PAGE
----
Defense Date


Document Type


Degree Name

Doctor of Philosophy


Pharmaceutical Sciences

First Advisor

Dr. Pramit Nadpara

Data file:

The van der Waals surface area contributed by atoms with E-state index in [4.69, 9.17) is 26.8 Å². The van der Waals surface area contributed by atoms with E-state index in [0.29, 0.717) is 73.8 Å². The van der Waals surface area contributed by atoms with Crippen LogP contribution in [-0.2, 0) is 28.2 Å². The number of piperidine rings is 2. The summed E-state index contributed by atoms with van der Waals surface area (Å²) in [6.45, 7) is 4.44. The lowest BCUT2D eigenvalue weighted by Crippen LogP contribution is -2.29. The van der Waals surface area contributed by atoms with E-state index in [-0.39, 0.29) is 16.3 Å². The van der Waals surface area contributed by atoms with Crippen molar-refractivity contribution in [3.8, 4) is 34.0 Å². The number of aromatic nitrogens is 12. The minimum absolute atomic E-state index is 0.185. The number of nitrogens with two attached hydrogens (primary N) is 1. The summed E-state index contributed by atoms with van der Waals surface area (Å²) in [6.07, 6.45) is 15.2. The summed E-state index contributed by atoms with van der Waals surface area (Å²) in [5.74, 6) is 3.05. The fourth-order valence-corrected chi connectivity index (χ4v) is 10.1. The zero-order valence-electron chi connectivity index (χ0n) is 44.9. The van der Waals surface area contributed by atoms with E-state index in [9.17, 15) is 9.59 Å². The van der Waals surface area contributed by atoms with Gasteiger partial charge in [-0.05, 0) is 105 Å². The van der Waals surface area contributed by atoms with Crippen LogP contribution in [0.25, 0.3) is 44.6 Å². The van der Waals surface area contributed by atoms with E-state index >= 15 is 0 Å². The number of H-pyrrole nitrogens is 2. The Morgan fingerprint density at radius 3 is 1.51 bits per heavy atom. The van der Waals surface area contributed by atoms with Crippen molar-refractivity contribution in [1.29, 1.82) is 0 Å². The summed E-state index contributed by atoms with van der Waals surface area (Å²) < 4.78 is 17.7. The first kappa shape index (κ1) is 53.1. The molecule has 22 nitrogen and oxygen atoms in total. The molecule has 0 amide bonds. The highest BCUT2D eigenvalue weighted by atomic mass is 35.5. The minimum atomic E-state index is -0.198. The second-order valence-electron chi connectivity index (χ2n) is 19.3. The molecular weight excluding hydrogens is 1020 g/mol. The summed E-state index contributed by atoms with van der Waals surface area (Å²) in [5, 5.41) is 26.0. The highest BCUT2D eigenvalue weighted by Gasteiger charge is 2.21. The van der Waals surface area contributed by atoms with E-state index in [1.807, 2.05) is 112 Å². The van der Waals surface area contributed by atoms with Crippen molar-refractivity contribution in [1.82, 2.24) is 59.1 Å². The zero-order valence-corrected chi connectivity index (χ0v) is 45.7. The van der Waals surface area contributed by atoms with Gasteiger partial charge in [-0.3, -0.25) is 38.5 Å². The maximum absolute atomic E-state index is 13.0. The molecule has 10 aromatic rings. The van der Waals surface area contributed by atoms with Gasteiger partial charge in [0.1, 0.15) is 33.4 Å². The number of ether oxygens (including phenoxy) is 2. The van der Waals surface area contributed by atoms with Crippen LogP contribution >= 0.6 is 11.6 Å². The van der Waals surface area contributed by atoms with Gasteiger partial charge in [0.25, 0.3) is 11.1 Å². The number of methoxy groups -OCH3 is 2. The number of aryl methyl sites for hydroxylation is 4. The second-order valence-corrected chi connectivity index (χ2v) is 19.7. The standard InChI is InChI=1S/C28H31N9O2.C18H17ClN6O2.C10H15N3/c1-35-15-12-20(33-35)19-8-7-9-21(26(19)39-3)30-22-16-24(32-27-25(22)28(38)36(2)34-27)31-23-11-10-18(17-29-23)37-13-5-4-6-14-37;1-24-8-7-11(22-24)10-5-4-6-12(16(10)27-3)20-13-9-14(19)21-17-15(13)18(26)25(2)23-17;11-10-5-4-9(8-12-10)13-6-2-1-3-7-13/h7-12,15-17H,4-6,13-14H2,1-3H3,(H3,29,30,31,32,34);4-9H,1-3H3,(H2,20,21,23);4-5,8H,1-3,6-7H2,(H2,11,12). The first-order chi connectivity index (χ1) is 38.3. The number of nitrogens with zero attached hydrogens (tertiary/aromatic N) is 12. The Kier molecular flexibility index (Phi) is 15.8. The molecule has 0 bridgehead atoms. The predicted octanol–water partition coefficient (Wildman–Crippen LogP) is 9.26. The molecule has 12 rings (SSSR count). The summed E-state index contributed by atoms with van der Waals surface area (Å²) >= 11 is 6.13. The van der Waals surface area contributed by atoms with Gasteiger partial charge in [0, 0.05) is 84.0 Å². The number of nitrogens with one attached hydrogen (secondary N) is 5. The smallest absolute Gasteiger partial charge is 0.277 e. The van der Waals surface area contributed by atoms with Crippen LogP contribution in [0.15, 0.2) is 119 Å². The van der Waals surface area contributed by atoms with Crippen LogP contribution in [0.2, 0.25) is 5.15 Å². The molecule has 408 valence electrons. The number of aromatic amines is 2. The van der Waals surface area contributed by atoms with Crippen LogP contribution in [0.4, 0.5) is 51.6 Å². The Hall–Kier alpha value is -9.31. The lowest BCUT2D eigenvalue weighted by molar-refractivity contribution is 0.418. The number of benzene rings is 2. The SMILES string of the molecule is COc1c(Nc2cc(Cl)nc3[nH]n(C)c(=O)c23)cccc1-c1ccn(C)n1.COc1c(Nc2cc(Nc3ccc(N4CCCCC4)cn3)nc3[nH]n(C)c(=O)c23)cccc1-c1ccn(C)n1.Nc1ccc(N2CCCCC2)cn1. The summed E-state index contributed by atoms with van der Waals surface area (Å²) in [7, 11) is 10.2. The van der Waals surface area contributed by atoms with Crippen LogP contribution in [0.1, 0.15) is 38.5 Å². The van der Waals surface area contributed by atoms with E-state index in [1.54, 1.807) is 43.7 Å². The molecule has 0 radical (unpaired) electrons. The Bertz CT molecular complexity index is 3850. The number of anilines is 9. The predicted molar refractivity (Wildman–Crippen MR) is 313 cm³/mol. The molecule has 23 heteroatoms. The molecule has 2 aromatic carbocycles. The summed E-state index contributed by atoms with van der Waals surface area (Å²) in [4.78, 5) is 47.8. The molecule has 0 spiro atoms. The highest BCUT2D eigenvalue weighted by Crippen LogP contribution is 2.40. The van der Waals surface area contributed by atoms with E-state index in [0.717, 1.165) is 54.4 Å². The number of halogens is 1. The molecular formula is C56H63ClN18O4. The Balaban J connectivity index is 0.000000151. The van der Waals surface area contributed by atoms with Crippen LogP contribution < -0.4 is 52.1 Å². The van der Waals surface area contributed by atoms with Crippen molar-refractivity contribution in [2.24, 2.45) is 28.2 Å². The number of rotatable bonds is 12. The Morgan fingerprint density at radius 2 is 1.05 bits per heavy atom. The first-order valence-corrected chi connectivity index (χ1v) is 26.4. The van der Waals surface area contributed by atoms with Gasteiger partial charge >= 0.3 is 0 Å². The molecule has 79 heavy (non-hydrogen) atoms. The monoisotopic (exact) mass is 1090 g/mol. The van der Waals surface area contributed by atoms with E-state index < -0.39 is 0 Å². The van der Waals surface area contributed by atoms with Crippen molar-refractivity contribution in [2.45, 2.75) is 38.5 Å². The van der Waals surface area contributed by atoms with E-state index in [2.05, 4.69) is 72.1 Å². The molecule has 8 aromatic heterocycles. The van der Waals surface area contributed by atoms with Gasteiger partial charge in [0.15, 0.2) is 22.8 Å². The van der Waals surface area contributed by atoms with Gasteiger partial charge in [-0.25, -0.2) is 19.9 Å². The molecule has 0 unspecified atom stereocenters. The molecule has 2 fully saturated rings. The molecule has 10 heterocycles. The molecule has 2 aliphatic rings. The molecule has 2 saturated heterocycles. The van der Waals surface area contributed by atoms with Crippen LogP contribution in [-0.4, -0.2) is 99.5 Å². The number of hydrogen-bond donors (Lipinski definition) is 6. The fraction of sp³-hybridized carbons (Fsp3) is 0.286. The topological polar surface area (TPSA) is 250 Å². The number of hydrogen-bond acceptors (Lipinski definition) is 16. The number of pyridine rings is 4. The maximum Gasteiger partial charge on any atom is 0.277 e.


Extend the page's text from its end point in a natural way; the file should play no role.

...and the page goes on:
Objective: The objectives of our study were to characterize the study population with cancer and cardiovascular diseases (CVD) both as compared to those without and to build a predictive model using machine learning (ML) algorithms that can predict the risk of CVD in cancer patients. In addition, our objective was also to evaluate characteristics associated with cardiotoxic adverse events of breast cancer therapies and develop a multiple criteria decision analysis (MCDA) model to conduct benefit-risk assessment of breast cancer therapy regimens. Methods: We used Medical Expenditure Panel Survey (MEPS) and FDA Adverse Events Reporting System (FAERS) 2005-2015 files along with literature evidence for our study. We used MEPS database to train our predictive models using ML algorithms such as random forest (RF), gradient boosting and deep learning and compared these to standard regression models. Separate predictive models were built for chronic and acute CVD. We characterized the population with both cancer and CVD and those with cancer therapy associated cardiotoxic adverse events using multinomial logistic models . FAERS and literature evidence were also used to build the MCDA model to rank the breast cancer therapy regimens given the benefits and the risks involved in the treatment alternatives. Results: Our study sample consisted of 44,217 cancer patients identified using MEPS 2005-2015 files out of which 12,339 (28.7%) patients were also diagnosed with CVD. Age, marital status, education and employment status were the sociodemographic characteristics that differed significantly across cancer patients with and without CVD. We observed that most of the ML models for chronic (RF c-statistic: 0.9872, gradient boosting c-statistic: 0.7608, deep learning c-statistic: 0.7662) and acute CVD (RF c-statistic: 0.9738, gradient boosting c-statistic: 0.7853, deep learning c-statistic: 0.8267) were more accurate than the standard regression models for chronic (standard regression model c-statistic: 0.7641, GLM net model c-statistic: 0.7349) and acute (standard regression model c-statistic: 0.7534, GLM net model c-statistic: 0.7853) CVD. We then used the most accurate RF model to build a web-based application that could predict CVD risk. We then identified 35,630,544 breast cancer patients using FAERS dataset. Our findings suggest that breast cancer patients receiving targeted therapies were more likely to be diagnosed with CVD as compared to those who were receiving conventional therapies (OR = 1.213, 95% CI = 1.180, 1.247). On conducting MCDA, we found that the breast cancer therapy regimen 3 with trastuzumab, cyclophosphamide/ carboplatin and a taxane (paclitaxel/ docetaxel) was the most preferred therapy alternative given the benefits and the risks associated with each of the alternatives. Conclusion: Our study thus evaluated the use of newer analytical techniques such as ML algorithms and MCDA to evaluate certain outcomes. Our study suggests that ML algorithms were more accurate in predicting CVD risk in cancer patients. In addition, our MCDA model suggested that the breast cancer therapy regimen with trastuzumab, cyclophosphamide/ carboplatin and a taxane was the most preferred alternative considering the survival and adverse events benefits and risks.


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